In order to combat global climate change, India recently announced that 5% of their national energy needs will come from renewable sources by 2010, and increase that amount by an additional 1% each year to reach a total of 15% by 2020.
Instead of just writing a new federal law to require renewable sources of energy, India simply asked individual state governments to voluntarily comply with the renewable energy targets.
This unique system was created after recongizing that sources of renewable energy vary from state to state, and enforcement of such a standard would be extremely cumbersome.
In order to collectively achieve a 15% target as a nation, some Indian states will have to supply more renewable energy, while other produce less. The national target of 15% by 2020 assumes high potential states would lead the pack.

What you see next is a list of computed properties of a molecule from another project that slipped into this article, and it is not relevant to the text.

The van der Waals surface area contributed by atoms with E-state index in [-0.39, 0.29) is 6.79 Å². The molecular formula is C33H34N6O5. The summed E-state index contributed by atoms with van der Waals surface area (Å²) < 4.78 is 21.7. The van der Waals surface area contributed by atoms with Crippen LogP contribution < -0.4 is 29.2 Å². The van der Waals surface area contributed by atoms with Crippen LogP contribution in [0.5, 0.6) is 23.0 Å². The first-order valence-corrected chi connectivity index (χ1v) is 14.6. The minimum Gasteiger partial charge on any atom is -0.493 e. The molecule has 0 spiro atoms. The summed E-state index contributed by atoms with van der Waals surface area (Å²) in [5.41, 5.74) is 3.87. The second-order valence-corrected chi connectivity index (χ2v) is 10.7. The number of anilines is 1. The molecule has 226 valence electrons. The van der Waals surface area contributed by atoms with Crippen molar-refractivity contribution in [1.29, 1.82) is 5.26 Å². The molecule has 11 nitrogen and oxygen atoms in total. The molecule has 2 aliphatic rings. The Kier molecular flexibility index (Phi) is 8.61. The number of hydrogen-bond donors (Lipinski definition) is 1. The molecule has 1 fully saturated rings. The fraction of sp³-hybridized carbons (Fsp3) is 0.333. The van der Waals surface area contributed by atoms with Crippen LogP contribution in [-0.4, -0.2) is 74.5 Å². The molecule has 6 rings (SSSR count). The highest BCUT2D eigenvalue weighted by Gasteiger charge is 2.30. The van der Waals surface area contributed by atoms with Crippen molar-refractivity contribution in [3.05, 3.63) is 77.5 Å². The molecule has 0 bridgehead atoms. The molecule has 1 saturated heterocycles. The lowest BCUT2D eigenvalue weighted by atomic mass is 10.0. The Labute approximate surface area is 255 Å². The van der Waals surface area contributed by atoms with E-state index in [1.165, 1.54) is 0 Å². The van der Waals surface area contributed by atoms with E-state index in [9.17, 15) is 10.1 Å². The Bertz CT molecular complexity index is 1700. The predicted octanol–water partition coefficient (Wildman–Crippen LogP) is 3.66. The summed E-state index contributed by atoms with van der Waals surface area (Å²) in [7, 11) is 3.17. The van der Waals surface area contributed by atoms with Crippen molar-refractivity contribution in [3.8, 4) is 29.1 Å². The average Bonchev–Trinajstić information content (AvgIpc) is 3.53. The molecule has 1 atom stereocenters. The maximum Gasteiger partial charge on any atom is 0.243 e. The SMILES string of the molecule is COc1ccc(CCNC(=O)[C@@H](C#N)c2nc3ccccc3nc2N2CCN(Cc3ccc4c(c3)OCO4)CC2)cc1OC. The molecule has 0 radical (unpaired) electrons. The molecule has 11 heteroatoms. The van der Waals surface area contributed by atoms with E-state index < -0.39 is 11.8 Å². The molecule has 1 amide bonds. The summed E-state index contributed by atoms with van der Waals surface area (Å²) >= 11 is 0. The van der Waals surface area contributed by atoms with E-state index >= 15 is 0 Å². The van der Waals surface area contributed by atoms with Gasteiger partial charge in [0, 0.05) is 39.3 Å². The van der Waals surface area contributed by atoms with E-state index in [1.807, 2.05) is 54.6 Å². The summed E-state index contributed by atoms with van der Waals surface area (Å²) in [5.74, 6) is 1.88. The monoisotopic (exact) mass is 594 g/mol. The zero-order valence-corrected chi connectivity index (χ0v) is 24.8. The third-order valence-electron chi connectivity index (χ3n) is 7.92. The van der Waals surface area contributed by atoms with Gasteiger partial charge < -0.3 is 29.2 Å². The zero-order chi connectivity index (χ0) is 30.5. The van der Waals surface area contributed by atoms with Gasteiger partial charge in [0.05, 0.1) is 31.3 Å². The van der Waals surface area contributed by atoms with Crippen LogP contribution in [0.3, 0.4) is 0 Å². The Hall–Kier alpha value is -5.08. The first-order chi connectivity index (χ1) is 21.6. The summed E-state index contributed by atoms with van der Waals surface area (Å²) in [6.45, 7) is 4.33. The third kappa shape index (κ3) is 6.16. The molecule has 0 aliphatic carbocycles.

Furthermore, to create a level playing and encourage natural market forces to spur the renewable energy industry, the government of India is considering issuing Renewable Energy Certificates (RECs) in the coming years. RECs would have a fixed price and be a tradable commodity, allowing individual states with few renewable resources to buy renewable energy from other states.
In principal, RECs have been accepted by many countries around the world and could be a very useful tool to encourage the develop the renewable energy market in India.
By: Ankush Garg